Day Of The Dead

Casa Círculo Cultural and the San Mateo County History Museum, in partnership with Friends of the Redwood City Library and collaboration with the Redwood City Parks & Arts Foundation, are proud to bring to Redwood City a Día de los Muertos Celebration.


The Day of the Dead is celebrated in Mexico on November 1st and 2nd. On these days, Mexican families go to the cemetery, visit the graves of their relatives, clean and maybe paint the grave, put flowers (marigold or wonders) and light candles.

While Mexican American communities have celebrated the Day of the Dead for hundreds of years in the United States with personal, often religious, ceremonies, there has been an evolution in how the holiday is celebrated today.

The holiday as we see it today that has transformed into a true blend of cultures and voices to create a holiday that is as unique and powerful as the Chicanx community itself.

While many Mexican American families still celebrate the holiday with personal and sometimes religious traditions, public celebration hosted by Casa Circulo Cultural have become Redwood City’s celebrations of diversity and culture.

Day Of The Dead

Redwood City Courthouse Square is transformed into a play, where musicians, dancers, artists, family altars are on display; sugar skulls, marigolds and more will decorate the Square and bringing it to life. Catrinas will be walking around the plaza greeting visitors, and a procession will walk through downtown Redwood City. Papel picado adorns the Food Court area with an array of traditional foods and the vendor booths that line the streets. Inside of the San Mateo County History Museum is a FREE exhibition of altars, as well as free arts and crafts for kids where they can create traditional art and enjoy hands on activities.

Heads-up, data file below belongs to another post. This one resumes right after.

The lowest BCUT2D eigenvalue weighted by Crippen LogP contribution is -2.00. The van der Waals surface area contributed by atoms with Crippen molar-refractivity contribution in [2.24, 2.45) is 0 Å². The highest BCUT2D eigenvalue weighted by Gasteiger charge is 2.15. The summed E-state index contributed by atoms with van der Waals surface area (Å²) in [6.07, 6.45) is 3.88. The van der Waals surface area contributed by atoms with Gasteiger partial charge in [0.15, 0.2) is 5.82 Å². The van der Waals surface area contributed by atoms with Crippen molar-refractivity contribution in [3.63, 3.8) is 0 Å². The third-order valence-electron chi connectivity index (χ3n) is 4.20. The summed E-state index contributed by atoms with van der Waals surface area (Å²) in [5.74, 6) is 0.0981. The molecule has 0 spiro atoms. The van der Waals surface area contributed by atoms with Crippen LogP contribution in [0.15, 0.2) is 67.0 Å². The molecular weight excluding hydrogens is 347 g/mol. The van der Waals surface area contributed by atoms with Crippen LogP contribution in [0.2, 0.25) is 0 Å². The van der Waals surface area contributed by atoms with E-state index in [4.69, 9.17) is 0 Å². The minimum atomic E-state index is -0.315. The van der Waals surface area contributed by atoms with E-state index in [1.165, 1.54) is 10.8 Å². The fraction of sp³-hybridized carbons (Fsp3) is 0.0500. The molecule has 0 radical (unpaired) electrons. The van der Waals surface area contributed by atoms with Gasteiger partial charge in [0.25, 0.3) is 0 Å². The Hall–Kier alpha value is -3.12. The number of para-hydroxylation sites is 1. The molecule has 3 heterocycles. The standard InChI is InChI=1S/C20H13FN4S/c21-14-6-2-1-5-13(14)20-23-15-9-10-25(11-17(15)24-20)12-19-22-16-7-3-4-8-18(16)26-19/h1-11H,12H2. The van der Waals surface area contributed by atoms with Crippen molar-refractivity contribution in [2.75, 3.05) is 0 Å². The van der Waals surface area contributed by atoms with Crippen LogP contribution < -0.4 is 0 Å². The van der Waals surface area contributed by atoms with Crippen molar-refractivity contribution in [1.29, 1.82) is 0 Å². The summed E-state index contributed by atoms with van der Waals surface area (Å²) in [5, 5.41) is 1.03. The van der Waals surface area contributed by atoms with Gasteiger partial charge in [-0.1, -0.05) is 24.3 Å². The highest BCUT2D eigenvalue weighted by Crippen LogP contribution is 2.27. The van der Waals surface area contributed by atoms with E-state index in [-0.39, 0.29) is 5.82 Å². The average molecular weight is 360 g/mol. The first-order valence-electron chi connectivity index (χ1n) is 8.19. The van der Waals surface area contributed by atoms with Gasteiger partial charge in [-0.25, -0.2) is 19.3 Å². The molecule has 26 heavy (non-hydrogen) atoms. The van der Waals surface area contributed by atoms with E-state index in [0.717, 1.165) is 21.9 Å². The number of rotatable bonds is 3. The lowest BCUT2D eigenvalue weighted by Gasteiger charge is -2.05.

Festival of Altars

Festival of Altars

Create a Día de los Muertos altar at The San Mateo County History Museum!

Casa Círculo Cultural and The San Mateo County History Museum are inviting the community to build a Día de Los Muertos altar for the Altar Exhibit inside of the museum.

Attendees can enjoy the altars created by Redwood City residents, groups, families, and individuals.

Making an altar for a loved one that has passed away can be a cathartic and healing experience that honors both the celebration of life and the grieving of death. Altars range from very simple to very elaborate; they are often full of objects giving life to their dead relatives, including food and favorite drink. The altars dedicated to the souls of dead children include toys, candy, and other goodies.

If you would like to create a personal altar (3x 6 each table) please contact Lydia Hernández or Roxana Escamilla at, no later than Thursday, October 20. Contestants must bring all necessary materials for making their altar.

Spaces are limited, and entries are first come, first serve.